I’m No Investing Expert, But Here’s What I Do Know.

Over the last 18 months I have been investing in the stock market, it all started with one individual share listed on the FTSE 100. Since then I have read through a small library of books on investment, I’ve listened to hours of podcasts and continue to do so on a weekly basis…..However after imbibing all this knowledge, the thing I’ve discovered is….Active investing in the long run simply doesn’t work.

Active investing is defined as;

an investment strategy involving ongoing buying and selling actions by the investor. Active investors purchase investments and continuously monitor their activity in order to exploit profitable conditions.

Thanks Investopedia.

You’ll find 100’s of online sites claiming there are millions of dollars to be made from active investing. While technically I agree, most of the money is made by the companies peddling “the next big trade”. The big investment companies have multiple researchers for each investment they might decide to make. They can pull the trigger within micro seconds,  we are just a small fish doing a bit of research outside of working hours.

Passive investing on the other hand is;

an investment strategy that aims to maximize returns over the long run by keeping the amount of buying and selling to a minimum. The idea is to avoid the fees and the drag on performance that potentially occur from frequent trading.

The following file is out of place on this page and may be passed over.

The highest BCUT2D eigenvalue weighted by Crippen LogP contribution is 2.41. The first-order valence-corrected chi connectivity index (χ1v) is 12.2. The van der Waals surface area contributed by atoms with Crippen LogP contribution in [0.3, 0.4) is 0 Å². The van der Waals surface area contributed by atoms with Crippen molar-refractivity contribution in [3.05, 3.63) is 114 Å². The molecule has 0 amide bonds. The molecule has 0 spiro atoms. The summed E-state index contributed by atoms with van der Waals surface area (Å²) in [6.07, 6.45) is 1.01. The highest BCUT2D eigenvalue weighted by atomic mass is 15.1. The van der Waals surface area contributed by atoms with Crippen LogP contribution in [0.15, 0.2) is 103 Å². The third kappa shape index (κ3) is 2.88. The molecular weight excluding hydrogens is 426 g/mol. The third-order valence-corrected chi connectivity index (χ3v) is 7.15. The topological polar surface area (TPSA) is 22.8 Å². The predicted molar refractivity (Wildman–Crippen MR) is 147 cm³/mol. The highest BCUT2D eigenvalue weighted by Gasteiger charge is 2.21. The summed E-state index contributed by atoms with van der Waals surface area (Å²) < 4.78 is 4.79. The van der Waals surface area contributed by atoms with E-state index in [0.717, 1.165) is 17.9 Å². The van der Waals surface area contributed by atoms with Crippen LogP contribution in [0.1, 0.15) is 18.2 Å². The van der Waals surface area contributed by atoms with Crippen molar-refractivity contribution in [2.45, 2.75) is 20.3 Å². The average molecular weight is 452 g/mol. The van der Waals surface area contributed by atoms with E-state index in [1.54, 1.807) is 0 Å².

Essentially you are buying for the long-term and holding onto the stocks through the ups AND downs. Passive investors will often buy large funds rather than investing in individual stocks to smooth the ups and downs. The go to guys in that area are Vanguard, they have a long history and LOW fees. Almost all investors could do themselves a huge favour by looking no further than one (or a few) of Vanguard’s funds.

“So how do you invest your money” I hear you cry. Remember this is NOT investment advice. I can only tell you where my money is invested currently and how the investments have fared since they were purchased. I can tell you why I purchased them and whether that has turned out well for them and me.

Mistakes I’ve Made Whilst Investing

But firstly I’ve made some mistakes along the way, hopefully this list will help stop you making the same mistakes.

  1. My first investment was not made inside an ISA (a UK based tax efficient account). Since then they are all safely locked away inside an ISA.
  2. I didn’t do enough research into which share platform I would invest through. Whilst I could save a small amount of cash with one of the other options, I’m happy with the platform that Halifax have provided.
  3. I didn’t utilise the regular investment scheme Halifax offer to keep the fees down on the first stock purchase.

What follows is a spreadsheet of all stocks I currently own including the name, the price it was purchased for and the current value as of right now. It also includes the overall percentage growth, this does include any dividends which I have set to automatic reinvestment. Remember I advocate passive investing especially in large, good value funds.  

LSE360.3704436.776.3321.18%

Company Name Market Avg Cost per share (p) Latest Price (p) Change (p) Profit/Loss %
BP.
GFRD LSE 962.0141 1,337.00 374.99 38.98%
MDYNAM FUND 168.5743 169.1 0.53 0.31%
MDHAAJ FUND 378.4536 417.5 39.05 10.32%
### LSE 32.4481 42 9.55 29.44%
VVFUSI FUND 15,593.16 17,249.71 1656.55 10.62%